Play is NOT an option -- it is Fundamental

What? Your Kindergartener can't read? Your two year old doesn't know 100 signs and say his numbers in Spanish? G...A....S...P!!! And you call yourself an educator. SHAME, GASP AGAIN, AND ANOTHER SHAME!!

Any other parents out there feeling the pressure of making sure your sweet little ones are "fully prepared" to enter the world of school long before it's even time? Well, I certainly feel the pressure at times, and I know better.

I know that kids will read when they're ready. I know that kids ARE readers if they are looking at pictures and making up their own stories. I've studied and kept current on emergent literacy since the year 2000. I know that it's less important for kids to study an isolated letter a week than it is for them to PLAY!!

Our kids are being robbed of their childhood by ALL school systems (public, private and home...yep, I even said private and home) and I have something to say about it. Shocker, I know.

Let your kids be kids. Let them dress up. Let them wear ugly make up and stinky perfume. Let them spill their snack all over the kitchen. Let them splash in the mud and make mud pies. Let them sing songs while they swing in the back yard. Let them take pictures of stick bugs. Let them dance in the rain. Let them paint their arms and legs with washable markers. Let them paint their brother with washable markers. Let them PLAY.

The best way to become five is to first be four.

For heaven's sakes don't rush your kids into the pretentious world WE live in. They could care less if they are Tier 3 on their iStation report for school. Whatever the heck that even means.

Our kids need A LOT of uninterrupted play in their day. In fact, it takes them about 40 minutes to establish themselves in play. To get all the materials ready, to make a plan and to enact their plan. 40 minutes before they are ready to go with this whole play thing they've been dreaming up in their fairy tale unicorn and superhero land.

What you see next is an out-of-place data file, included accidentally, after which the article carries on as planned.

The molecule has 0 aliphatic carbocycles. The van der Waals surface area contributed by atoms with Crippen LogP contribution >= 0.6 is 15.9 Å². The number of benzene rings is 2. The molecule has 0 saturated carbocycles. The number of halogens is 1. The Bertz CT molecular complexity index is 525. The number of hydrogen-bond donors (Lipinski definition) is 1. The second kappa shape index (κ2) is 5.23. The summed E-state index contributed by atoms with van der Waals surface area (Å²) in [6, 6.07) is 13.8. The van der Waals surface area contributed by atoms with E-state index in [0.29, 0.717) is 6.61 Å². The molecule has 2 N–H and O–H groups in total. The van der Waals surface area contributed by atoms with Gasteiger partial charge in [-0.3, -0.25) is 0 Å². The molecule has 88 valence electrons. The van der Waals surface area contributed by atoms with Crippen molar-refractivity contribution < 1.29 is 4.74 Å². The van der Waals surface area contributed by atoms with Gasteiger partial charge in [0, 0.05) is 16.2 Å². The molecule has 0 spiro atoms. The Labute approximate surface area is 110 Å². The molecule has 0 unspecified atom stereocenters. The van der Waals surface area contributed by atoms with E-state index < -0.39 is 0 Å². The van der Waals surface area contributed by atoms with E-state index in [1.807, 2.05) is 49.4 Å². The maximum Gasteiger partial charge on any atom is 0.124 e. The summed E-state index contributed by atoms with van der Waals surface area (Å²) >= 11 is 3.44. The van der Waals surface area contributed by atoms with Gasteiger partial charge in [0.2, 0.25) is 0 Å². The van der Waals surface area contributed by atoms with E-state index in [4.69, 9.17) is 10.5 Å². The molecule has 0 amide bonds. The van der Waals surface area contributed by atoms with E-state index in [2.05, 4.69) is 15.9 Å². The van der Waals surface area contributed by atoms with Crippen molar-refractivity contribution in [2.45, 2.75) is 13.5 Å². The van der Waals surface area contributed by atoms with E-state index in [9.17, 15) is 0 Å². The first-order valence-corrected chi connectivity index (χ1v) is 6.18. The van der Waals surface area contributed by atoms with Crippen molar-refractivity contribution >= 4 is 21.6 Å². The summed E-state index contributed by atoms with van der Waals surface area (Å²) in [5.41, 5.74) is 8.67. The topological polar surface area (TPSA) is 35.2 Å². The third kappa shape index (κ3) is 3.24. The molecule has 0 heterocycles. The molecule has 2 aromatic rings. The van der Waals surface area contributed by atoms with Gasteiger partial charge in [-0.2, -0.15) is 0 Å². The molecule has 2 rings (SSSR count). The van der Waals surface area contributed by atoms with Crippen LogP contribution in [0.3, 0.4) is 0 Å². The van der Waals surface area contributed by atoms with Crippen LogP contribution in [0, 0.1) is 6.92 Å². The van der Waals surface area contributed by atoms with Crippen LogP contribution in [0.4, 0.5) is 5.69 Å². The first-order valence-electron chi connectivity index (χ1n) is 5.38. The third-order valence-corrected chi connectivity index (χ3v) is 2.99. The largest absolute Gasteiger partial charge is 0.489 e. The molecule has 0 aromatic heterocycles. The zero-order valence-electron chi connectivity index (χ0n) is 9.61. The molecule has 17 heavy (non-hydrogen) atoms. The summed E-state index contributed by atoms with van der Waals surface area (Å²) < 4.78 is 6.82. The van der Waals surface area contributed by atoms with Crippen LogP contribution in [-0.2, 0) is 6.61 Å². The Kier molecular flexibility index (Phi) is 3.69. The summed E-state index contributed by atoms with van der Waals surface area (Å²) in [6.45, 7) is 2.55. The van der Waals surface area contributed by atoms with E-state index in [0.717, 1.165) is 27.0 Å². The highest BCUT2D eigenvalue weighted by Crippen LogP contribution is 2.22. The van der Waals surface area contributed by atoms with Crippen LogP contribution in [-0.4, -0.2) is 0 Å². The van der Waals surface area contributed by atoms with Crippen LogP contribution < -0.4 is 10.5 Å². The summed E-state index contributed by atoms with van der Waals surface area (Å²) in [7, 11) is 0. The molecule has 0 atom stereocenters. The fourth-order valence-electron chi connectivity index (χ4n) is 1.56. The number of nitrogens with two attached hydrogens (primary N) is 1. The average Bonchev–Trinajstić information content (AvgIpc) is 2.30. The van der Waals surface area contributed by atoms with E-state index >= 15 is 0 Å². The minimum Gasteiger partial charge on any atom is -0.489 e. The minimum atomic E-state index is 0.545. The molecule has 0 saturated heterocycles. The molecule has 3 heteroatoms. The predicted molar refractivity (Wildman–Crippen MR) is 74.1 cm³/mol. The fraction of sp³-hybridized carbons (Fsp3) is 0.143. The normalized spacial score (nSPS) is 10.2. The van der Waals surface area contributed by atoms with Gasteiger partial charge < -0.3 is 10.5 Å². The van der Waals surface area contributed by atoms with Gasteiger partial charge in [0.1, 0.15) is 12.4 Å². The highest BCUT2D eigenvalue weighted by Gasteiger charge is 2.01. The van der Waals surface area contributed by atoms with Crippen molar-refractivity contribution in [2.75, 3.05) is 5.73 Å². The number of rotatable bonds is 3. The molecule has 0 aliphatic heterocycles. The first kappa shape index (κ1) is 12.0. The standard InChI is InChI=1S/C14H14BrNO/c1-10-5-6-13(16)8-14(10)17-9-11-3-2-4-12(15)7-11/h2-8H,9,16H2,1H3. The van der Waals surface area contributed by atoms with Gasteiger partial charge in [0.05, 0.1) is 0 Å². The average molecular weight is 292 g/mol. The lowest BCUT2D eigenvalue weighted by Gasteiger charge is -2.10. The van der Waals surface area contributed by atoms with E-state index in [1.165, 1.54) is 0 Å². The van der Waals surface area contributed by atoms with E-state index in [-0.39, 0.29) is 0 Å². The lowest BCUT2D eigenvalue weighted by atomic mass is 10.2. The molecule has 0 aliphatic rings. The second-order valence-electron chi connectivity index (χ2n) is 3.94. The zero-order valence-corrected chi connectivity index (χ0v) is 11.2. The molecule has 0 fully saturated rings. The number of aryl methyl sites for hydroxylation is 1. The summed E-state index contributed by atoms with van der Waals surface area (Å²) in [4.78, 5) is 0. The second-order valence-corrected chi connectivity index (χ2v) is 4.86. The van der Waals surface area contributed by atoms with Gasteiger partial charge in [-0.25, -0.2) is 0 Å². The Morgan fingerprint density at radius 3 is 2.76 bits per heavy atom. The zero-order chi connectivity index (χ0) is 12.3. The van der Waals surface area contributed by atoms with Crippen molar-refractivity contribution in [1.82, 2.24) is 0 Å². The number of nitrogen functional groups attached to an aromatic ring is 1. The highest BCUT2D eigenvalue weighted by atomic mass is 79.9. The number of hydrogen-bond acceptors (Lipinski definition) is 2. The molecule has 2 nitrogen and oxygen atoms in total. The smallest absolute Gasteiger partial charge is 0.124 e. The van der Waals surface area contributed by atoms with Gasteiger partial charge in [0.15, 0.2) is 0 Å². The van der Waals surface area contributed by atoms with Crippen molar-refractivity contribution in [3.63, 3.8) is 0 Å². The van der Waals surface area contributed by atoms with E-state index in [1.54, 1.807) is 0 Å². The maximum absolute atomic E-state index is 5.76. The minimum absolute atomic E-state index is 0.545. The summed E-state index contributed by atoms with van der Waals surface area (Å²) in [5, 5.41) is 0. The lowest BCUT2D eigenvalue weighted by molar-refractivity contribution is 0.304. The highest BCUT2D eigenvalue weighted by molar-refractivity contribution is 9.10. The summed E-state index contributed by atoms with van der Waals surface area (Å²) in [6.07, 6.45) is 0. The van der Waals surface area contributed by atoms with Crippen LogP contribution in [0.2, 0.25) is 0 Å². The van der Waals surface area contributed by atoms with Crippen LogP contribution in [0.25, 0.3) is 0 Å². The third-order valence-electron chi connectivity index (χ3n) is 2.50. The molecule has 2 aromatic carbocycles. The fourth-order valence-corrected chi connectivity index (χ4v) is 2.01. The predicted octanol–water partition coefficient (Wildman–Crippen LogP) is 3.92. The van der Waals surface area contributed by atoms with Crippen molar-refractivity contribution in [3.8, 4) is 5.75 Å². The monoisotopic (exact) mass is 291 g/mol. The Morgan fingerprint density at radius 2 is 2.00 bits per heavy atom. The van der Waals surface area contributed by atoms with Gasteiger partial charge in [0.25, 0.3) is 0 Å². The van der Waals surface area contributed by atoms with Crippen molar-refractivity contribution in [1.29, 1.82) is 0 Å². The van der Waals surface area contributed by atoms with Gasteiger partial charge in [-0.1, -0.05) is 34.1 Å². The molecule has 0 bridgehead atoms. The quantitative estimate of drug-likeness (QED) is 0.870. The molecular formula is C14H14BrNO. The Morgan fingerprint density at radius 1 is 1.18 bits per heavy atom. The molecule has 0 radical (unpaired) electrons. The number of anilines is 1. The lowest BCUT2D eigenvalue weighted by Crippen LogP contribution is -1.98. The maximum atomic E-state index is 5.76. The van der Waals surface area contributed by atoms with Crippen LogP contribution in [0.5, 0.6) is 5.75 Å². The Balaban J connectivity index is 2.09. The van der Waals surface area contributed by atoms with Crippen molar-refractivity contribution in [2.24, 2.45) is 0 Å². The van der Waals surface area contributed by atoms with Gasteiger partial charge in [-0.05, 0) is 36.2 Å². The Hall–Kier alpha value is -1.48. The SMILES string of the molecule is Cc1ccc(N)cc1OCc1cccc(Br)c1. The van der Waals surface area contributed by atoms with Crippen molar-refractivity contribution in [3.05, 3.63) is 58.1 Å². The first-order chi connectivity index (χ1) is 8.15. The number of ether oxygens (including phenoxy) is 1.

This time allowance should be happening in prekindergarten and Kindergarten programs, but it's not. "There's not enough time in the day for that kind of play." "There's too much content to cover." The demands are trickling down. Our kids are being forced into learning that is not developmentally appropriate.

It's not appropriate for ALL five year olds to be reading . I'm not saying this just because I happen to have a five year old who isn't reading. I'm saying this because it is research based and even the most educated educators ignore it.

I have felt the judgment when people ask me if Haelyn can read. "No, she can't read the way you are thinking but she CAN read," I say. That is usually followed by a judgmental snort or some condescending comment. I was actually starting to doubt my knowledge of children and the stages of their cognitive, social, and emotional development until I talked with Haelyn's teacher.

She happens to be THE best Kindergarten teacher in America. I would say I'm biased but all kids that have passed through Mrs. R's room feel the very same way. She even helped an Early Childhood Instructor at a nearby university (that would be me) feel better about where her kid was in comparison to where the system wants her to be. She eased my angst in so many ways.

She told me it was important for Haelyn to love school and to love learning. She told me she is doing great. She told me she was a gifted artist. She told me she will catch up. She told me she was not one bit worried. She gave me permission to stop worrying. Whew, because who wants to breed a kid who hates school at age five?

So what do we do? Do we toss out all educational experiences and leave our kids grunting and pointing like Bam Bam? Let's not go stone age, but we must remember to let our kids be four before they are five.

Play is so very important. Embed learning into play and vice versa. Let your kids make their own meaning and find a joy for learning as they play. Facilitate their play and learning with materials that are open ended, educational and FUN!!!

Take your kids on day trips or nature walks. Lay out in the grass and stare at the sky. Give them a cardboard box to destroy into a a boat or rocket ship. Stop yourself from buying a coloring book and buy big blank chart paper. Grab a glass jar and catch a creepy spider. Let them learn right next to you. Most of all...let them play.